Consumers are driving the safest automobiles ever, but most of them don’t receive premium discounts for doing so, despite research that backs up the safety of these vehicles’ systems. Consumers Digest found that automobile insurers are reticent even to discuss discounts for safety systems.
An upsurge in automotive safety features has resulted in the safest vehicles ever on U.S. roads. Nearly all automobile insurers, however, don’t provide premium discounts to drivers who own vehicles that have the latest safety enhancements, such as forward automatic braking and automatic steering (lane-keeping) that activates if your car veers out of a highway lane.
Such discounts would help to counter the increase in the average annual automobile insurance premium, which rose to $926 in 2016 and was up 17 percent since 2009, according to Insurance Information Institute (III), which is a trade group. This compares with an 11.9 percent increase in the Consumer Price Index over the same period. Unfortunately, insurers continue to resist providing safety-related discounts in this time of rising premiums.
KEEP SAFE. Of course, advanced safety systems aren’t found only on luxury vehicles. Even a few economy cars now have adaptive cruise control or blind-spot detection. The cutting-edge technologies aim to reduce the frequency and severity of automobile accidents and the injuries, fatalities and property damage that they cause.
For the most part, the advanced safety systems achieve this goal. Insurance Institute for Highway Safety (IIHS), which is supported by the insurance industry and collects information on 85 percent of all U.S. automobile accidents that result in an insurance claim, reported in August 2016 that forward-collision-avoidance systems that include forward automatic braking cut rear-end crashes in half in 2014 from 2010. Forward-collision warning alone reduced crashes by 27 percent. An IIHS study of Volvo XC90’s forward-collision-avoidance system, which is called City Safety, found over the same period that the system reduced rear-end crashes that involved XC90s by 42 percent and rear-end crashes of XC90s that resulted in injuries by 47 percent.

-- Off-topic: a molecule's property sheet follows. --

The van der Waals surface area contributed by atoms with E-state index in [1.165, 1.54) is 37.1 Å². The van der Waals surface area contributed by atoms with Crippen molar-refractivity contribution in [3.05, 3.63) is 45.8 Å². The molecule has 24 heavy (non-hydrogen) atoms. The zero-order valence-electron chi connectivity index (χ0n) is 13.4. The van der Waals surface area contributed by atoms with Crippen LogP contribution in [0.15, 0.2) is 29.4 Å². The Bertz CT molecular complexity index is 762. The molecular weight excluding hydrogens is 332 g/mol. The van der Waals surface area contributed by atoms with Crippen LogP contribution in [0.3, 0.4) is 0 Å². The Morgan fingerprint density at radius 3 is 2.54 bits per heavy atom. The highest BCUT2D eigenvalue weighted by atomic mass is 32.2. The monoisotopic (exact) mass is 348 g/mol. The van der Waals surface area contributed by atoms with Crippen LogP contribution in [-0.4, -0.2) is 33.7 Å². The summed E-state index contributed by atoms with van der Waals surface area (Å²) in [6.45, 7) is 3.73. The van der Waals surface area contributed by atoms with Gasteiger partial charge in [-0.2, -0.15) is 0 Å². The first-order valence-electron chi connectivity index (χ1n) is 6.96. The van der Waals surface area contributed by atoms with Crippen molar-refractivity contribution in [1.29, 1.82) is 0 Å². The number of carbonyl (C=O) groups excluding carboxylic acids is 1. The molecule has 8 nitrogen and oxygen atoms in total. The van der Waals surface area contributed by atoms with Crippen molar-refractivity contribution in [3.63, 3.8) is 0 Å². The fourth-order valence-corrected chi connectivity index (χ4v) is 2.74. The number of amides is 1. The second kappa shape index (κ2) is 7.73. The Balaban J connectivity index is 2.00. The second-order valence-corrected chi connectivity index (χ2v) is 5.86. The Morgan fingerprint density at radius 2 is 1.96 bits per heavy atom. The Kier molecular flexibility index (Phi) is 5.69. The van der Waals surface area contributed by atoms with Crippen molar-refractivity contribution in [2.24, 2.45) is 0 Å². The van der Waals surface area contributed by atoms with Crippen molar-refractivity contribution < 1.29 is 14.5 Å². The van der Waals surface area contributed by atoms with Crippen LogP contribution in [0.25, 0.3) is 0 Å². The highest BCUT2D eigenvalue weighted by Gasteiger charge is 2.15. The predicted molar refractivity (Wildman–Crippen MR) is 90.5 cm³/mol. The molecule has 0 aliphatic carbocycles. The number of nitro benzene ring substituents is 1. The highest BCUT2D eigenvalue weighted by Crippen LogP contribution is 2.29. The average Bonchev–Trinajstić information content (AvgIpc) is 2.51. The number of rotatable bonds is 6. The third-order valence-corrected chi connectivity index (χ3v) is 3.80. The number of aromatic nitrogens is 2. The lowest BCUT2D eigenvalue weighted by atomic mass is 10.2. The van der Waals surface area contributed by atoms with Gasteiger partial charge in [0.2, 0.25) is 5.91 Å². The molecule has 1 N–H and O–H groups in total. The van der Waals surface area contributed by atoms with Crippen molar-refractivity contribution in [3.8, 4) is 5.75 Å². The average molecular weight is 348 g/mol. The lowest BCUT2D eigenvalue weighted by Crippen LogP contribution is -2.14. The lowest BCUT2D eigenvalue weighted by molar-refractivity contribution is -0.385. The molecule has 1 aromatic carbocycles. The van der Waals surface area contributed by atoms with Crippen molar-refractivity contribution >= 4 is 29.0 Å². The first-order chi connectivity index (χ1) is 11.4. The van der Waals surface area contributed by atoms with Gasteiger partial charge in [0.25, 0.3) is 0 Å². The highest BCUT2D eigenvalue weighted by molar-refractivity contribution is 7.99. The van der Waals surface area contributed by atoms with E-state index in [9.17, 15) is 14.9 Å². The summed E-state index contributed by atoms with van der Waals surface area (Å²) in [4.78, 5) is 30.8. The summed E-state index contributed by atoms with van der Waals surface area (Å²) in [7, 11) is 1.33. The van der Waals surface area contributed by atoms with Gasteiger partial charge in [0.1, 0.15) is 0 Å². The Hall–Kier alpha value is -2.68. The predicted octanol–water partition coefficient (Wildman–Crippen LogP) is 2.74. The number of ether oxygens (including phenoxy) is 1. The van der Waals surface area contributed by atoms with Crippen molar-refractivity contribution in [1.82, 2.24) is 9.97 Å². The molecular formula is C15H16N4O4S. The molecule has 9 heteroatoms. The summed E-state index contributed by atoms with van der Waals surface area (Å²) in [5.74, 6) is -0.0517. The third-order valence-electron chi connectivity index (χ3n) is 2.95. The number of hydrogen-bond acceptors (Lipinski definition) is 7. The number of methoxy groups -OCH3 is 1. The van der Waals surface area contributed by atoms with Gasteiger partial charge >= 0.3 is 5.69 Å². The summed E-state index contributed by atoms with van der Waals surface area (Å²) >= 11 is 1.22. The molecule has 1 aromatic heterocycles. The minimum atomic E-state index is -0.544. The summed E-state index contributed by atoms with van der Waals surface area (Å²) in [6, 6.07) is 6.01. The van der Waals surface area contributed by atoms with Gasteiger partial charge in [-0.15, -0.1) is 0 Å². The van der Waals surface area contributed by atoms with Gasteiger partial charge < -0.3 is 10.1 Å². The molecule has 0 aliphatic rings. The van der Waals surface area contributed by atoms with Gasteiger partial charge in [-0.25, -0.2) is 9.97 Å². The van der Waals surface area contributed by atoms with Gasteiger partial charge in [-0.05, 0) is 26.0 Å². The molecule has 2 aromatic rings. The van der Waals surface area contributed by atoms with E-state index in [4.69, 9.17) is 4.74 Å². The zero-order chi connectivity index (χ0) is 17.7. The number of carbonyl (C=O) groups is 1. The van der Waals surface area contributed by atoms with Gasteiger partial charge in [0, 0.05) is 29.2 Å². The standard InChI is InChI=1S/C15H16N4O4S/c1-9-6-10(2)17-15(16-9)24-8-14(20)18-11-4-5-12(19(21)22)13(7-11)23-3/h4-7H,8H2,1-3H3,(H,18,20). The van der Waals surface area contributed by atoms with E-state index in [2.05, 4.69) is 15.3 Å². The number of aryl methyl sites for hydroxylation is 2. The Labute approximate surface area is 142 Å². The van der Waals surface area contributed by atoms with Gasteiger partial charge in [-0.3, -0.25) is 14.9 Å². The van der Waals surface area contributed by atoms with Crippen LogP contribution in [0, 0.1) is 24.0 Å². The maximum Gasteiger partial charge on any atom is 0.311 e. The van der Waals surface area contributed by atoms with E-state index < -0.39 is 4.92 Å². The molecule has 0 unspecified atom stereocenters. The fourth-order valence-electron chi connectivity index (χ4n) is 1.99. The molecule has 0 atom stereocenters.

“The two safety features that have shown the most consistent results in reducing accident frequency are forward-collision-warning systems alone and in combination with autonomous emergency-braking systems,” says Russ Rader of IIHS. “We’re also starting to see some positive effects from blind-spot-monitoring devices. Rear cameras are standard on virtually all new cars now. They can make a difference in reducing backover crashes, because they can reduce the rear blind zone for vehicles by 90 percent.”
STUDY AND WAIT. When insurance prices rise, all policyholders are affected. According to Treasury Department, at least 18 million Americans live in an area where automobile insurance has become unaffordable for most consumers. “For low-income drivers in these regions, even those with spotless driving records and no driving accidents, this cost is too much to bear,” says Amy Bach, who is a co-founder of United Policyholders, which is an insurance consumer advocacy group.
Experts tell us that relief might come if premiums were discounted based on the aforementioned safety features. Insurers would benefit, too. “By incentivizing consumers to drive safer cars, the lower accident-frequency rate would largely accrue to the insurance industry’s bottom line,” says Robert Hunter of Consumer Federation of America.
None of the top five U.S. automobile insurers—Allstate, Geico, Progressive, State Farm and USAA—provide discounts for advanced safety systems. Liberty Mutual launched a pilot program for customers in Illinois in April 2017, whereby drivers of a Volvo XC90 that includes the City Safety forward-collision-avoidance system can receive a premium discount of up to 10 percent. Assuming that the pilot program’s results are positive, the insurer plans to roll out the discount nationwide.
We asked the top five insurers whether they plan to provide premium discounts to encourage consumers to drive vehicles that have advanced safety systems. All of them declined to discuss the subject. Geico referred us to IIHS, but Rader says IIHS isn’t in the business of insurance premiums and has “no expertise or information on how these [safety] features might affect premiums.”
What’s inconsistent is that insurers extoll the virtues of automobile safety systems while they simultaneously express caution. “We are excited about and supportive of these technologies,” says Jordi Ortega of State Farm. “Reduction in the number of crashes will not occur overnight, however. We are seeking to learn more about the risks associated with these technologies.” When Consumers Digest asked him what these risks might be and how long it will take to evaluate them, Ortega replied that he wouldn’t share any more details.